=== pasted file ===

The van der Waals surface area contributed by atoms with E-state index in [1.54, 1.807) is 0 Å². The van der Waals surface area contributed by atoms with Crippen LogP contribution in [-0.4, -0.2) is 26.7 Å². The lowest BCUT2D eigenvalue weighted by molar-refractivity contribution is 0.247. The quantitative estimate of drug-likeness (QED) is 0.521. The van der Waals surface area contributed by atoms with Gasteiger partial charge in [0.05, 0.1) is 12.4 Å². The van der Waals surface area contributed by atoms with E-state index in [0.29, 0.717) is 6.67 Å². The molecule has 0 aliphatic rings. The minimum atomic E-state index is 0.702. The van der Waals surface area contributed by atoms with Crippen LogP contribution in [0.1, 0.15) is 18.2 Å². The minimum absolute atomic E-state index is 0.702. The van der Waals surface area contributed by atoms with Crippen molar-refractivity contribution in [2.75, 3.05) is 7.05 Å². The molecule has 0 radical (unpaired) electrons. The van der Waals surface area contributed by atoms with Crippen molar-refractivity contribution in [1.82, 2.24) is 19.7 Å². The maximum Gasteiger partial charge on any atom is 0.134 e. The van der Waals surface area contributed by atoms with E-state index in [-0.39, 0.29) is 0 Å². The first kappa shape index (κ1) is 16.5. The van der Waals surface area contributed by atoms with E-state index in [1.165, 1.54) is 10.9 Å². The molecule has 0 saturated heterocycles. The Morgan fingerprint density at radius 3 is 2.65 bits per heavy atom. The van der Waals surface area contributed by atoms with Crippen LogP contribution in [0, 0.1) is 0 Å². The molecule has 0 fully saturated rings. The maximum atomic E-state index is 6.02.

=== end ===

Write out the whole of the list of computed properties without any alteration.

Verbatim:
The van der Waals surface area contributed by atoms with E-state index in [1.54, 1.807) is 0 Å². The van der Waals surface area contributed by atoms with Crippen LogP contribution in [-0.4, -0.2) is 26.7 Å². The lowest BCUT2D eigenvalue weighted by molar-refractivity contribution is 0.247. The quantitative estimate of drug-likeness (QED) is 0.521. The van der Waals surface area contributed by atoms with Gasteiger partial charge in [0.05, 0.1) is 12.4 Å². The van der Waals surface area contributed by atoms with E-state index in [0.29, 0.717) is 6.67 Å². The molecule has 0 aliphatic rings. The minimum atomic E-state index is 0.702. The van der Waals surface area contributed by atoms with Crippen LogP contribution in [0.1, 0.15) is 18.2 Å². The minimum absolute atomic E-state index is 0.702. The van der Waals surface area contributed by atoms with Crippen molar-refractivity contribution in [2.75, 3.05) is 7.05 Å². The molecule has 0 radical (unpaired) electrons. The van der Waals surface area contributed by atoms with Crippen molar-refractivity contribution in [1.82, 2.24) is 19.7 Å². The maximum Gasteiger partial charge on any atom is 0.134 e. The van der Waals surface area contributed by atoms with E-state index in [-0.39, 0.29) is 0 Å². The first kappa shape index (κ1) is 16.5. The van der Waals surface area contributed by atoms with E-state index in [1.165, 1.54) is 10.9 Å². The molecule has 0 saturated heterocycles. The Morgan fingerprint density at radius 3 is 2.65 bits per heavy atom. The van der Waals surface area contributed by atoms with Crippen LogP contribution in [0, 0.1) is 0 Å². The molecule has 0 fully saturated rings. The maximum atomic E-state index is 6.02.